Drosophila flies began to be used in the study of species evolution during the late 1930s. The geneticists Natasha Sivertzeva-Dobzhansky and Elizabeth Reed pioneered this work in the United States, and María Monclús conducted similar studies in Spain. The research they carried out with their husbands enabled Drosophila population genetics to take off and reveals a genealogy of women geneticists grounded in mutual inspiration. Their work also shows that women were present in population genetics from the beginning, although their contributions have previously remained unacknowledged. The similarities between their research biographies also illustrate their position in a genealogy of partnerships working on Drosophila genetics.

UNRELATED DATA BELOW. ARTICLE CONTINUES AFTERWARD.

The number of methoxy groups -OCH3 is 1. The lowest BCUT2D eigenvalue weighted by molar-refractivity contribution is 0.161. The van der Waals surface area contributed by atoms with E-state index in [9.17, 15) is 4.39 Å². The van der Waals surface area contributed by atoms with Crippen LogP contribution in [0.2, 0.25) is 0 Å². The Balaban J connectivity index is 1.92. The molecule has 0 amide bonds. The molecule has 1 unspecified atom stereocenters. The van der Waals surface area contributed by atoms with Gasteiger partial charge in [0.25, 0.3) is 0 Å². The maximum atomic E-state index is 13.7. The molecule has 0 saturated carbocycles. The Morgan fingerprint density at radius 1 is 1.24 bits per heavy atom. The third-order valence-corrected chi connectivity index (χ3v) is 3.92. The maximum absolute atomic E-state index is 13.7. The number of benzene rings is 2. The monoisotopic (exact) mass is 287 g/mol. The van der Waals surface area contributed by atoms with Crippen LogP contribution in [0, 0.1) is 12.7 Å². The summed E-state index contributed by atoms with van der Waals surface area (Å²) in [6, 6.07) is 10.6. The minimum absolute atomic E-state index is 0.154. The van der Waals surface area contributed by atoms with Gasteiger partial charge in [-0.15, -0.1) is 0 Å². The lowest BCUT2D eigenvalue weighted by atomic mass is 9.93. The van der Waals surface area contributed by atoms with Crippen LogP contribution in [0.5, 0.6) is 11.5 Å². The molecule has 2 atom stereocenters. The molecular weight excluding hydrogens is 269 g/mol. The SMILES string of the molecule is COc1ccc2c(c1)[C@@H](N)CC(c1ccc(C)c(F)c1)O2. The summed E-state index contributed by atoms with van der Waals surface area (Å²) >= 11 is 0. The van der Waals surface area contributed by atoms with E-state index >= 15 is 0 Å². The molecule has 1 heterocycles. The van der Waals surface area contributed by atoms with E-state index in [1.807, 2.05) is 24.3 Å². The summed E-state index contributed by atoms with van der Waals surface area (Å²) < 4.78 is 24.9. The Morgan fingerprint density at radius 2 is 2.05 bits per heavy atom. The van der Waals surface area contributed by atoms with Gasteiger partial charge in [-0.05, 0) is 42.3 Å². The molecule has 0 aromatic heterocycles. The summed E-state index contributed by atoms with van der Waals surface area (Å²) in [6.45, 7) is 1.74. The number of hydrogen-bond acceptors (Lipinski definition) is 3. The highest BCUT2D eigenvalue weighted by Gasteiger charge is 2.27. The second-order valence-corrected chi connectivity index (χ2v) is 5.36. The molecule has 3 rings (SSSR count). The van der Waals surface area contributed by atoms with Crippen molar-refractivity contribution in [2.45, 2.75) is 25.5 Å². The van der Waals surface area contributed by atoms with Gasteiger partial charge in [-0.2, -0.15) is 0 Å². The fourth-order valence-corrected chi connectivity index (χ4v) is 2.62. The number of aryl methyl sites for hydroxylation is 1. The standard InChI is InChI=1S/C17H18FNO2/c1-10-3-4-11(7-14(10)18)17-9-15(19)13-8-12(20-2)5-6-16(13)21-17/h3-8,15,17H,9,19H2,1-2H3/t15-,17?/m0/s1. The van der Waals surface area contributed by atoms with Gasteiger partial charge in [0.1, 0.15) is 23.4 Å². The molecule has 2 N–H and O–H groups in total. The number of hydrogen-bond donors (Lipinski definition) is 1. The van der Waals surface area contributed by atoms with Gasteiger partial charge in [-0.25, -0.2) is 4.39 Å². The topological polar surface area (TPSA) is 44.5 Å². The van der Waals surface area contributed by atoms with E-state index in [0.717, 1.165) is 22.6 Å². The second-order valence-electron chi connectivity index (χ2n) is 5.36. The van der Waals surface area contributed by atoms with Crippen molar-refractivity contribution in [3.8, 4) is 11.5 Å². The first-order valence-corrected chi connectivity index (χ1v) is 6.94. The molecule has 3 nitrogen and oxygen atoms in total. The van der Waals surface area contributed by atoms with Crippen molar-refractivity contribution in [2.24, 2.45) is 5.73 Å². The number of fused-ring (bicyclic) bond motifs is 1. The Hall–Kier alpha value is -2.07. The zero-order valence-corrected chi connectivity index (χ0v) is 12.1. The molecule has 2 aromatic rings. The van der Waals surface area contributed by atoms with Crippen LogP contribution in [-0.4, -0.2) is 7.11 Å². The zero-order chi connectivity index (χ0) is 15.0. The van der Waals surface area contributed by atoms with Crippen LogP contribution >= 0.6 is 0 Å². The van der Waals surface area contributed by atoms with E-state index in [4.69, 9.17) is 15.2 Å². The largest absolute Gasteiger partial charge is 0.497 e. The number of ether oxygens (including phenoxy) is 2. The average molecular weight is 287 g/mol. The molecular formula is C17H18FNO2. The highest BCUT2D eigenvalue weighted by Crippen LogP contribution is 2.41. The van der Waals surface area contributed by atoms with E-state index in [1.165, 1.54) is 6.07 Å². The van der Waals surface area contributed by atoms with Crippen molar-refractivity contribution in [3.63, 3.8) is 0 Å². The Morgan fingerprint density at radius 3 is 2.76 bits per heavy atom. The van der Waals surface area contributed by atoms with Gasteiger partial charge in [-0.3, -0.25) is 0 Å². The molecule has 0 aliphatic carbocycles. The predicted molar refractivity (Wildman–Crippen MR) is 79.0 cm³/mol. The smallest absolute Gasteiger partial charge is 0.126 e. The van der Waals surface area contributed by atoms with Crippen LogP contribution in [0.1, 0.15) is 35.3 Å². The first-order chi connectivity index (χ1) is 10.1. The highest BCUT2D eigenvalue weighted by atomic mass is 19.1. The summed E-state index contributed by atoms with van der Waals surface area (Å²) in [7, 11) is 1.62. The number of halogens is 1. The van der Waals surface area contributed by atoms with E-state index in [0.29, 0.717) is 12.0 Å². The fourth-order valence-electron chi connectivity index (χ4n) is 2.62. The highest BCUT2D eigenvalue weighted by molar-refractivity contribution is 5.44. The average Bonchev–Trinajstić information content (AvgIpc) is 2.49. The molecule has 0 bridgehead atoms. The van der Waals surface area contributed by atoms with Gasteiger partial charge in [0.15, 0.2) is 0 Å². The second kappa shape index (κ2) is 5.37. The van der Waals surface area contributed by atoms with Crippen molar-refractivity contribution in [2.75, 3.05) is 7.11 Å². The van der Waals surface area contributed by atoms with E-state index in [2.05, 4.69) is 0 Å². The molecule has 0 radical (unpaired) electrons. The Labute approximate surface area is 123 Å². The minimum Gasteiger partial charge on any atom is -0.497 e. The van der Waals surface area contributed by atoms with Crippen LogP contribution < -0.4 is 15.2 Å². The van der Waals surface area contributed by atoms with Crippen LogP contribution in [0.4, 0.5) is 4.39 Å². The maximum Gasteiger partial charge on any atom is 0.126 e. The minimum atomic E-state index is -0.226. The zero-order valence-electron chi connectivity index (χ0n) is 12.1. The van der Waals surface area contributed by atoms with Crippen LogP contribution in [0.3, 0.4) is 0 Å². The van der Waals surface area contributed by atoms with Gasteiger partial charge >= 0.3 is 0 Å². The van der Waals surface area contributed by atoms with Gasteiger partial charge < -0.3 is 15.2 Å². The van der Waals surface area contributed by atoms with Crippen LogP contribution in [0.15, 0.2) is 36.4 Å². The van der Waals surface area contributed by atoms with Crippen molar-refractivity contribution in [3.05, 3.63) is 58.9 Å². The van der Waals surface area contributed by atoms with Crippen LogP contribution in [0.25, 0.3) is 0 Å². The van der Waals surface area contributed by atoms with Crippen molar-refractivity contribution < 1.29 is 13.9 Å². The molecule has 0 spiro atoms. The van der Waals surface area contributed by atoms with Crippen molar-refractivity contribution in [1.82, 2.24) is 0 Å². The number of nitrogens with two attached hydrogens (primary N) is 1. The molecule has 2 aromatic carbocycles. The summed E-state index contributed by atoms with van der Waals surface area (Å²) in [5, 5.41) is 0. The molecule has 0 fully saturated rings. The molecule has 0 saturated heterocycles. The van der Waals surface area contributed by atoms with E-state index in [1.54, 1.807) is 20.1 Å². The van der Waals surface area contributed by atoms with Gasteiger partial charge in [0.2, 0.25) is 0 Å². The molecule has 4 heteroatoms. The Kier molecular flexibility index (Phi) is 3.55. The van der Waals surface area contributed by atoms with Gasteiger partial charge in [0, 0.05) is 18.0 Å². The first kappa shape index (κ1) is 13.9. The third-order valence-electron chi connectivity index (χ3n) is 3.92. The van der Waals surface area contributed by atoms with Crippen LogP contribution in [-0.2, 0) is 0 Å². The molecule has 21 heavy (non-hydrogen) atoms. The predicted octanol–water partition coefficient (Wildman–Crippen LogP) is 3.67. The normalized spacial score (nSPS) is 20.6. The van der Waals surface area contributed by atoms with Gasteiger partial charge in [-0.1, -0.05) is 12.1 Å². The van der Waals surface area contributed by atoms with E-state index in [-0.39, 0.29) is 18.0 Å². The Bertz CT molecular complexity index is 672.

© 2020 by The Massachusetts Institute of Technology
by The Massachusetts Institute of Technology